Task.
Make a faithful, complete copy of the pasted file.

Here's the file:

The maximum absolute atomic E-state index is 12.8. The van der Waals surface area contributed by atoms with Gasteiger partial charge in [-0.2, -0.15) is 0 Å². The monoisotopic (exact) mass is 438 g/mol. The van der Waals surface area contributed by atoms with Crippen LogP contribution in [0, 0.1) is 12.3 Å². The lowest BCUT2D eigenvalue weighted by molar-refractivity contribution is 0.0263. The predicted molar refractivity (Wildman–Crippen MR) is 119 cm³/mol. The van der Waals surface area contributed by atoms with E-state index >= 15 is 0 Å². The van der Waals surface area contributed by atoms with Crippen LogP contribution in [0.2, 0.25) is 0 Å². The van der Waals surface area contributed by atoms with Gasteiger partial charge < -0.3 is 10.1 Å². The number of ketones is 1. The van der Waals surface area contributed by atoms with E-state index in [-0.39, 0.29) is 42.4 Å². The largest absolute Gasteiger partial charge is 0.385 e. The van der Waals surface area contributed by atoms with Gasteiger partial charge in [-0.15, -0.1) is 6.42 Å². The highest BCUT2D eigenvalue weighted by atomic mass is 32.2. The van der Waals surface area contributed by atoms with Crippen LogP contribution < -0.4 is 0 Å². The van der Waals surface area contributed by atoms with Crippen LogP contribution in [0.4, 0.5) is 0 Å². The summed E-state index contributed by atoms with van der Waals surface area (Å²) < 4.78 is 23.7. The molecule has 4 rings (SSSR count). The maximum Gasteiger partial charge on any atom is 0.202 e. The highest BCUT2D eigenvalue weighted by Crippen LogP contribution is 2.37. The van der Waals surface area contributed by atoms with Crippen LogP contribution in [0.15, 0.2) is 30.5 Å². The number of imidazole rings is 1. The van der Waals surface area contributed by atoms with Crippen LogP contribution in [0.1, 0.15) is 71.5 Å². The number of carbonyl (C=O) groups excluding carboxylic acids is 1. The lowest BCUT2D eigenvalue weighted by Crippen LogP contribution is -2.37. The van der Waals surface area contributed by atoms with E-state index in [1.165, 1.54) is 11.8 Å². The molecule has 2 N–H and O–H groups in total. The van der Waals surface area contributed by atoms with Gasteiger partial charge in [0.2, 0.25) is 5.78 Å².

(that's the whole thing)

The maximum absolute atomic E-state index is 12.8. The van der Waals surface area contributed by atoms with Gasteiger partial charge in [-0.2, -0.15) is 0 Å². The monoisotopic (exact) mass is 438 g/mol. The van der Waals surface area contributed by atoms with Crippen LogP contribution in [0, 0.1) is 12.3 Å². The lowest BCUT2D eigenvalue weighted by molar-refractivity contribution is 0.0263. The predicted molar refractivity (Wildman–Crippen MR) is 119 cm³/mol. The van der Waals surface area contributed by atoms with E-state index >= 15 is 0 Å². The van der Waals surface area contributed by atoms with Crippen LogP contribution in [0.2, 0.25) is 0 Å². The van der Waals surface area contributed by atoms with Gasteiger partial charge < -0.3 is 10.1 Å². The number of ketones is 1. The van der Waals surface area contributed by atoms with E-state index in [-0.39, 0.29) is 42.4 Å². The largest absolute Gasteiger partial charge is 0.385 e. The van der Waals surface area contributed by atoms with Gasteiger partial charge in [-0.15, -0.1) is 6.42 Å². The highest BCUT2D eigenvalue weighted by atomic mass is 32.2. The van der Waals surface area contributed by atoms with Crippen LogP contribution < -0.4 is 0 Å². The van der Waals surface area contributed by atoms with Crippen LogP contribution in [0.4, 0.5) is 0 Å². The summed E-state index contributed by atoms with van der Waals surface area (Å²) < 4.78 is 23.7. The molecule has 4 rings (SSSR count). The maximum Gasteiger partial charge on any atom is 0.202 e. The highest BCUT2D eigenvalue weighted by Crippen LogP contribution is 2.37. The van der Waals surface area contributed by atoms with Crippen LogP contribution in [0.15, 0.2) is 30.5 Å². The number of imidazole rings is 1. The van der Waals surface area contributed by atoms with Crippen LogP contribution in [0.1, 0.15) is 71.5 Å². The number of carbonyl (C=O) groups excluding carboxylic acids is 1. The lowest BCUT2D eigenvalue weighted by Crippen LogP contribution is -2.37. The van der Waals surface area contributed by atoms with E-state index in [1.165, 1.54) is 11.8 Å². The molecule has 2 N–H and O–H groups in total. The van der Waals surface area contributed by atoms with Gasteiger partial charge in [0.2, 0.25) is 5.78 Å².